Taiwan Can't Be Allowed to Become Another Ukraine | Opinion

Last week, House Speaker Nancy Pelosi visited Taiwan. In reaction, China launched its biggest military exercises ever in the region and fired multiple missiles over the island. This belligerent response shows why Pelosi was right to visit. The tragedy unfolding in Ukraine reminds us that free world cannot stand by when an authoritarian bully threatens a neighboring country.

The visit by the speaker of the House was the highest profile by a U.S. politician in two decades. During the intervening years Taiwan has become a beacon of liberty in the region. According to the Freedom House Index of political rights and civil liberties, Taiwan ranks second in Asia and joint 16thin the world—alongside Germany and Iceland. It was one of the only countries to improve its score during the pandemic. Democracy has become core to Taiwan's identity.

The opposite is true of China. Over the last 25 years, hopes that greater economic cooperation with the West would lead to liberalization have been crushed. Under Xi Jinping's leadership, China has become increasingly repressive at home and aggressive abroad. His attitude to democracy was clear in the violent crackdown and arrest of protesters in Hong Kong.

A Rusted Tank Off Taiwan
The rusted out wreckage of an old tank is seen at Ou Cuo Sandy Beach on Taiwan's Kinmen islands, which lie two miles from the mainland Chinese coast, on Aug. 11, 2022. SAM YEH/AFP via Getty Images

Xi's aims for Taiwan echo Russian President Vladimir Putin's for Ukraine. He views it as an essential part of the motherland. This week the Chinese ambassador to France said that Taiwanese citizens would need to be 're-educated' if the island was 're-unified' with China. This was not a slip of the tongue. Meanwhile, China's first white paper on Taiwan in 22 years dropped the promise not to deploy soldiers in Taiwan in case of 're-unification.'

We can have no doubts about China's ambitions for Taiwan. For years, politicians, particularly those in Europe, willfully ignored Putin's words on Ukraine. We cannot now block our ears when Chinese officials speak on Taiwan.

Some commentators have criticized the timing of Pelosi's visit, saying it could destabilize the region. This is completely wrong. What is destabilizing the region are China's actions in the South China Sea. Allowing the Chinese Communist Party to dictate to senior U.S. politicians when and where they can visit in the region would be a huge mistake. Other leaders from the United States, Europe, and the democratic world should follow Pelosi's lead and visit Taiwan.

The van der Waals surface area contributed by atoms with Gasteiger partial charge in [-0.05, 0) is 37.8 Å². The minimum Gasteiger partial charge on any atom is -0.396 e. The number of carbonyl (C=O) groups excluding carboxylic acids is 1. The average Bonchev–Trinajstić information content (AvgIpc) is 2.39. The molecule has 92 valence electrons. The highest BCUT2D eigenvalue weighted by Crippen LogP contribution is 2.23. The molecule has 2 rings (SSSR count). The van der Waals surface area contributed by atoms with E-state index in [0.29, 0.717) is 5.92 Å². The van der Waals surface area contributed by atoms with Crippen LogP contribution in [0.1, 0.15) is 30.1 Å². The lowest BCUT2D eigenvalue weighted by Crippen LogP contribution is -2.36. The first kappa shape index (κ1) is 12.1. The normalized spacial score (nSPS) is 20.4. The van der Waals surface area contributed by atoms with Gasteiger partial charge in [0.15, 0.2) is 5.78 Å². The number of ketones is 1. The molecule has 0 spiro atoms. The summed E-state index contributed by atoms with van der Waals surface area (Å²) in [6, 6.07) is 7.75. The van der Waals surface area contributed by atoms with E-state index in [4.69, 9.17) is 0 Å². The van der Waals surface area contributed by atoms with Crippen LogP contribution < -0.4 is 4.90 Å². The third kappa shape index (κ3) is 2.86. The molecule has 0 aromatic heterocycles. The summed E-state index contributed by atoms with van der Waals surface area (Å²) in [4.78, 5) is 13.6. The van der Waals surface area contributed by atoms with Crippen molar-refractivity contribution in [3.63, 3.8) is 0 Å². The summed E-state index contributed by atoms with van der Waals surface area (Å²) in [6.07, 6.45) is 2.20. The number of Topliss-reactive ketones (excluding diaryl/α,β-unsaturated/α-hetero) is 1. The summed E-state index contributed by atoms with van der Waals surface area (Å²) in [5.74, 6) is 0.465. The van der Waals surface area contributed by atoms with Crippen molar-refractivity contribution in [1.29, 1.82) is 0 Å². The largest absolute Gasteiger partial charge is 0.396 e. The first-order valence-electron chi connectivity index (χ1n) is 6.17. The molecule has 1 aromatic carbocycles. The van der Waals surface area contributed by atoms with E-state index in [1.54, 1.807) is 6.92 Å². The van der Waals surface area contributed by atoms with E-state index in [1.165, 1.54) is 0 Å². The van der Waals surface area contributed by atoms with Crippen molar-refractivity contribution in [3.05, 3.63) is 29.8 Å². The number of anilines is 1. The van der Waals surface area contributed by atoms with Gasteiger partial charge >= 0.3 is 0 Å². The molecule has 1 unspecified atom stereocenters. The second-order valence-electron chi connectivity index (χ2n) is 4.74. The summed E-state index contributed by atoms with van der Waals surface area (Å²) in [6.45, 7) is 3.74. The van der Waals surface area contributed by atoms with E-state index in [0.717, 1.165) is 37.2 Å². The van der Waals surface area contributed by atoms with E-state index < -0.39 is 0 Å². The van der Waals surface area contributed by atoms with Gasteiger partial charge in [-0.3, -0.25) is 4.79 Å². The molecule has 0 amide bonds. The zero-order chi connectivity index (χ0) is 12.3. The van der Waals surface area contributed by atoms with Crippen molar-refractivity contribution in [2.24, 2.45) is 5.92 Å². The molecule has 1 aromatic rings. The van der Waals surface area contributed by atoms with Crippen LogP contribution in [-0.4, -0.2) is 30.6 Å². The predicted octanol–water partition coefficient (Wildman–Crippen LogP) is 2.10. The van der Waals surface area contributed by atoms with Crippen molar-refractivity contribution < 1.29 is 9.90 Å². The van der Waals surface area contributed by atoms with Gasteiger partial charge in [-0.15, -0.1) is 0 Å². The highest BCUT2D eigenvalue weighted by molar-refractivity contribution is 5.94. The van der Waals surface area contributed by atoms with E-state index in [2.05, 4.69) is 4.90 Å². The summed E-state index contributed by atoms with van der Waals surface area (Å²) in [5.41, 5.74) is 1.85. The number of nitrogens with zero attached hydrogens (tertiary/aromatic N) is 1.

Visits are an important symbol of support. However, as Ukrainians tragically learned, nice words and gestures are not enough when you live in the neighborhood of an autocratic bully. Action is needed now to protect Taiwan's democratic future.

First, countries should step up military aid and cooperation with Taiwan. With a war ongoing in Europe, this task will fall mainly on the U.S. and its allies in the region. President Biden's clear remarks that the United States would defend Taiwan in case of an attack are important. The U.S. should already step up the supply of defensive weapons and military training for Taiwan, to deter China from any attempt to take the island by force. This would send a strong message that China's provocations against Taiwan are counterproductive.

Second, all democratic nations should strengthen their economic ties with Taiwan. This is already happening. The European Union has increased trade with Taiwan eightfold over the past two decades. This partnership should be deepened, as European companies look to diversify away from suppliers in autocratic states. An EU—Taiwan bilateral investment agreement would be an important step in this regard.

Stronger economic ties should go hand-in-hand with closer political ones. Democratic nations should be united when China threatens countries for enhancing ties with Taiwan, as it did with Lithuania.

Lastly, democratic countries should make clear to China the consequences that would follow an attack on Taiwan. The free world has shown impressive unity in response to the war in Ukraine, with crippling sanctions agreed in record time. China should understand that they would face an equally unified response. This would have an even greater effect considering Chinese reliance on exports to fuel its growth. Making the economic consequences clear now can be an important deterrent against any attack.

Xi Jinping's vision of re-unification with China is not shared by the vast majority of Taiwanese citizens, who cherish their democratic freedoms and firmly oppose Chinese threats of force. The free world must not abandon them. Politicians in the U.S. and Europe failed to deter an attack on Ukraine's democracy, they must not make the same mistake with Taiwan.

Anders Fogh Rasmussen was NATO Secretary General (2009-2014) and Danish Prime Minister (2001-2009). Today he is CEO at consultancy Rasmussen Global, and Founder of the Alliance of Democracies Foundation.

The views expressed in this article are the writer's own.